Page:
And if someone wants to help us improve Moonlight, you can track our QA team’s log:

[link]

Miguel.

Posted by Miguel de Icaza at

What seems to be the problem?

I see potential problems on three axises.

For starters, there is the supported platform issue.  Nobody can predict the future, and there is certainly no guarantee that NBC will see a problem-free rollout on Silverlight/Vista let alone Moonlight/SUSE, other Linux distributions, or Silverlight on IntelMac.  It gets considerably more complicated when discussions expand to include platforms such as the iPhone, which is both popular and has its own set of limitations imposed by the vendor to overlay over this mix.  This part will be interesting to watch.

Second, Silverlight is a vendor controlled standard.  Having two independent and interoperable implementations, one of which is open source, mitigates this somewhat.

Finally, I happen to be fond of the view-source-able and grease-monkey-able and hyperlink-able web.  I view this experiment with the olympics as an exercise in demand generation for RIA, which — outside of YouTube — have made little inroads on the web.

It is the third issue that concerns me the most.

you can track our QA team’s log:

On the subject of QA and standards: this could be improved.

Posted by Sam Ruby at

Having two independent and interoperable implementations, one of which is open source, mitigates this somewhat.

My understanding so far is that the Silverlight video codec is patent-encumbered and only available for Moonlight as a non-free binary blob provided by MSFT.

Some values of two are a lot smaller than others.

Posted by Aristotle Pagaltzis at

Hello Sam,

On the first issue, I agree that this will be an important test of the installer experience;  The user experience bar is high, and we hope that we will be able to match it in terms of usability when it comes to the Linux scenario.

This is what we currently have in mind: [link] for the download experience, am sure it can be improved, and welcome folks' feedback.

On the second issue, I like to think that having two implementations will make for a better standard if such a standard is ever created.  We would be interested in participating on the standardization of Silverlight if other industry players are interested in participating (am speaking for Novell here).

On the third issue, let me break it up in pieces:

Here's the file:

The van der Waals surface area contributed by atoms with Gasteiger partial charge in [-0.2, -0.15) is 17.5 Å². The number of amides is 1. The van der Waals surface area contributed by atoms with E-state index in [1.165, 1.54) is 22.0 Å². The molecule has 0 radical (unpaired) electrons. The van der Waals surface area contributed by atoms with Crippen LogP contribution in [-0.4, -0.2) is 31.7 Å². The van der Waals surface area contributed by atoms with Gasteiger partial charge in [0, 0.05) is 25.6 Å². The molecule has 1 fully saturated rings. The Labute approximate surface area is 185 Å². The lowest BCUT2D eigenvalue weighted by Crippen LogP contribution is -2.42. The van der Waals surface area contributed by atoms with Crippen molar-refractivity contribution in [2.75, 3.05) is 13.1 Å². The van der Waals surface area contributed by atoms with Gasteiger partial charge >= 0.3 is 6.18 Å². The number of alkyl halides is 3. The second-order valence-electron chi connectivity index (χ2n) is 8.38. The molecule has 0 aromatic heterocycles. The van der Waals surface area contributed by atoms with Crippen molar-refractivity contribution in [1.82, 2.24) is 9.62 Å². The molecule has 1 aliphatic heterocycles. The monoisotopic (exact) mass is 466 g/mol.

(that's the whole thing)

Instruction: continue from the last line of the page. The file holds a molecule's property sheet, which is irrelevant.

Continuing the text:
On view-source, I love view source, but get the feeling that view-source was very important on the web because layout was hard, the standards and the incompatibilities across the browsers were hard, and plenty of the special effects came from people that had been able to master what was a hostile programming environment (emphasis on was before I get flamed).

This is not to say that View-Source is not useful, just that it was probably more useful when documentation was poor and information scarce or too dense (the O’Reilly DHTML book being a thorough but intimidating book for example). 

That being said, it should be easy to add a “View source” button to Moonlight on right-click, which will just invoke Reflector on the assemblies downloaded.  For stuff written using dynamic languages like IronPython and IronRuby, you do get the source code instead of getting compiled assemblies.

On greasemonkeybility, you can invoke managed code from the browser Javascript already, so this should not be a problem. 

Mashing up stuff will continue to be better if you have a supported interface that is provided by the distributor rather than depending on good luck.

I agree with your assessment on RIAs penetration on the web.  Although I feel that Silverlight is more “webby” than Flash is.  The  user interface is defined in XML and its very easy to generate, maybe adding a JSon interface in addition to XAML is something worth pursuing (Chris Toshok wrote a JSon to XAML script, so you can write your UIs using declarative JSon instead of XAML, but embedding this into SL itself would probably be a step forward).

Miguel.

Posted by Miguel de Icaza at